Given how prevalent dysphagia and other swallowing issues are, urgent action is required. There is need to join forces to pressure regulators and drug producers to address this inequality. One way is to require applicants for marketing authorisations to provide introduce alternative formats aimed at those with swallowing difficulties at launch in return for reduced regulatory fees or marketing exclusions.

It is clear that the current strategy of relying on the largesse of individual companies is not working, and a more sustainable approach is required.

Final thoughts

The vast majority of medication available today is in the form of swallowable tablets. These formats are often not appropriate for patients with dysphagia or other swallowing difficulties. Lack of availability of suitable formats for suffers predisposes these groups to sub-optimal treatments and contributes to healthcare inequalities.

If society is to equitably offer quality healthcare to all, it is necessary to take a whole person approach, recognise the many root causes of inequality, and engender system-wide action, from regulators, pharmaceutical companies, patient groups as well as healthcare workers as the immediate contact points for patients.

Sources Used

Overview of Drug Therapy in Older Adults. The Merck Mannual. (available at

Wright, D., 2014. Prescribing Medicines for Patients with Dysphagia. New York: Grosvenor House Publishing, pp.1-101.

Lisa Tews, Jodi Robinson.,2007. Dysphagia. In Kauffman T, L et al., (editors). Geriatric Rehabilitation Manual (Second Edition), Churchill Livingstone, pp 381-385. (

Dysphagia. National Institute on Deafness and other Communication Disorders. (available at

Beating Burnout: A Practical Guide for Pharmaceutical Scientists

Unrealistic pressures to perform and deliver results are creating burnout among many career scientists. If not adressed, work-related chronic reduces productivity, mental health deterioration.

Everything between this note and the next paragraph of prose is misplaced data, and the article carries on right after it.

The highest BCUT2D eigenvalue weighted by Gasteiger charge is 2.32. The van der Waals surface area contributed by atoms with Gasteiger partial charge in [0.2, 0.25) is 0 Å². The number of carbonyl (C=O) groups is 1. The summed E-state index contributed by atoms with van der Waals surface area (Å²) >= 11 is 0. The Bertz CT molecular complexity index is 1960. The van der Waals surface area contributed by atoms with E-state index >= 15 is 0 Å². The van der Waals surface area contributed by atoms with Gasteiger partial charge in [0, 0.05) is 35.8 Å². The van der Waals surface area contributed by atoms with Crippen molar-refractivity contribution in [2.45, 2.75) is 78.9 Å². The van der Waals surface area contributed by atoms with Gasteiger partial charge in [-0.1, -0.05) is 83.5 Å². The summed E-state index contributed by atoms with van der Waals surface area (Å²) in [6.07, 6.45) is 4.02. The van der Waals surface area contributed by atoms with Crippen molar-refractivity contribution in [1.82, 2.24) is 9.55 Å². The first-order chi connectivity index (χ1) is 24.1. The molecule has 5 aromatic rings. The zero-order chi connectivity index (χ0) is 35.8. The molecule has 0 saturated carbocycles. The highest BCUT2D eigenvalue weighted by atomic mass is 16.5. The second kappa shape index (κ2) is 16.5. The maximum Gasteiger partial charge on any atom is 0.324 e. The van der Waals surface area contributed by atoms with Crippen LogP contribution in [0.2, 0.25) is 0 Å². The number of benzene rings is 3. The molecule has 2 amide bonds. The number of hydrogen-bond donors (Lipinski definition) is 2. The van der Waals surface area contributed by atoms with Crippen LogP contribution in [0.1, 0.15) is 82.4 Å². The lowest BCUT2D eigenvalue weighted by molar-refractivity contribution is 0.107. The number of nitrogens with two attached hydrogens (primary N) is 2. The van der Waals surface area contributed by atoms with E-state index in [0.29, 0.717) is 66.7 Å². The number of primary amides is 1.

At the last summer Olympics in Tokyo, Simone Biles, the four-time Olympic champion, stunned and also won applaud when she announced her withdrawal from the gymnastic team final and women’s individual finals to focus on her mental health.

For most of us engrossed in the world of chemicals and drug substances, the pommel horse is as far away as it gets, yet we can easily relate with the daily struggles of work, very much like Ms Biles. We may hate Mondays, find it hard to get motivated for even the smallest tasks, we often feel like we’ve lost skills, and the career that excited us and brought so much happiness is no more! Some of us have even contemplated leaving the field altogether, or even worse.

According to recent studies, these feelings are very common. It is just that among scientists, the rates of mental health are higher than those in the general public. In some reports, one in three PhDs is at risk of developing a mental-health disorder, including depression.

Many mental health problems are driven, in part, by the immense pressure on scientists to win funding, publish work in reputable periodicals, land jobs or create innovations in an unforgivingly competitive environment, where tolerance for failure is low. And COVID-19 has not helped matters.

To cap it all, studies have identified that scientists have poor mentorship, poor access to counselling services and those in their line management lack the training to manage wellbeing. This is why universities and employers are now being urged to improve mental health support services, revise leave-of-absence policies, and provide mentorship training all those in line management roles.

In this article, I describe burnout, a common cause of mental health deterioration among working professionals. I describe its causes and risk factors and how it can be prevented. Finally, I outline practical steps on how to recover if you have work-related stress.

What is burnout?

Burnout or chronic work-related stress, is a condition characterised by exhaustion. According the World Health Organisation, burnout is a syndrome arising from chronic workplace stress that has not been successfully managed. It is characterized by three dimensions:

  • feelings of energy depletion or exhaustion;
  • increased mental distance from one’s job, or feelings of negativism or cynicism related to one’s job; and
  • reduced professional efficacy.

Three of the world’s experts on burnout, Susan Jackson, Christina Maslach and Michael Leiter, all agree that burn-out is an occupational phenomenon, specifically defining as a psychological response to interpersonal stressors of work. It is different and apart from experiences in other areas of life.

It is important to mention that work-related stress is not an official medical condition in itself, it is usually only a symptom of other underlying issues, such as depression.

The sinister thing about burnout is that it may even go unnoticed and sufferers may not even be aware that the source of burn-out is their job!

Suffice to say burn-out, whether formally diagnosed or not, has the ability to impact both mental and physical health. And for this reason, it is important that burnout is recognised early and a plan put in place to help one recover from it.

How to tell if you have work-related stress